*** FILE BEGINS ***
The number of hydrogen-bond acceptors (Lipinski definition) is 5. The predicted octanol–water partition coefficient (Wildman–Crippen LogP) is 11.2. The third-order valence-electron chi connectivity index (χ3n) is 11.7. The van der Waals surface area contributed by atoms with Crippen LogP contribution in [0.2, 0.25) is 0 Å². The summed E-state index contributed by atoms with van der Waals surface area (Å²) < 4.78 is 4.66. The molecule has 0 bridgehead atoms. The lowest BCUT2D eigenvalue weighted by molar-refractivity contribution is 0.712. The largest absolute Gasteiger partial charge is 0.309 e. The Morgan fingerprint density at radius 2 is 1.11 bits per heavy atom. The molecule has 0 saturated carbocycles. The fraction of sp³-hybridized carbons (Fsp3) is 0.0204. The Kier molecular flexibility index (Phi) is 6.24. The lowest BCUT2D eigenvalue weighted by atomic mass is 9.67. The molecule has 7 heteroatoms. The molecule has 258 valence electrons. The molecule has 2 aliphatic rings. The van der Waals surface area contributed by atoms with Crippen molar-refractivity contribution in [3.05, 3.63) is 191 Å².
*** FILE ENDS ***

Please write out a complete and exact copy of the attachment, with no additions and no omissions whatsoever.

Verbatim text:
The number of hydrogen-bond acceptors (Lipinski definition) is 5. The predicted octanol–water partition coefficient (Wildman–Crippen LogP) is 11.2. The third-order valence-electron chi connectivity index (χ3n) is 11.7. The van der Waals surface area contributed by atoms with Crippen LogP contribution in [0.2, 0.25) is 0 Å². The summed E-state index contributed by atoms with van der Waals surface area (Å²) < 4.78 is 4.66. The molecule has 0 bridgehead atoms. The lowest BCUT2D eigenvalue weighted by molar-refractivity contribution is 0.712. The largest absolute Gasteiger partial charge is 0.309 e. The Morgan fingerprint density at radius 2 is 1.11 bits per heavy atom. The molecule has 0 saturated carbocycles. The fraction of sp³-hybridized carbons (Fsp3) is 0.0204. The Kier molecular flexibility index (Phi) is 6.24. The lowest BCUT2D eigenvalue weighted by atomic mass is 9.67. The molecule has 7 heteroatoms. The molecule has 258 valence electrons. The molecule has 2 aliphatic rings. The van der Waals surface area contributed by atoms with Crippen molar-refractivity contribution in [3.05, 3.63) is 191 Å².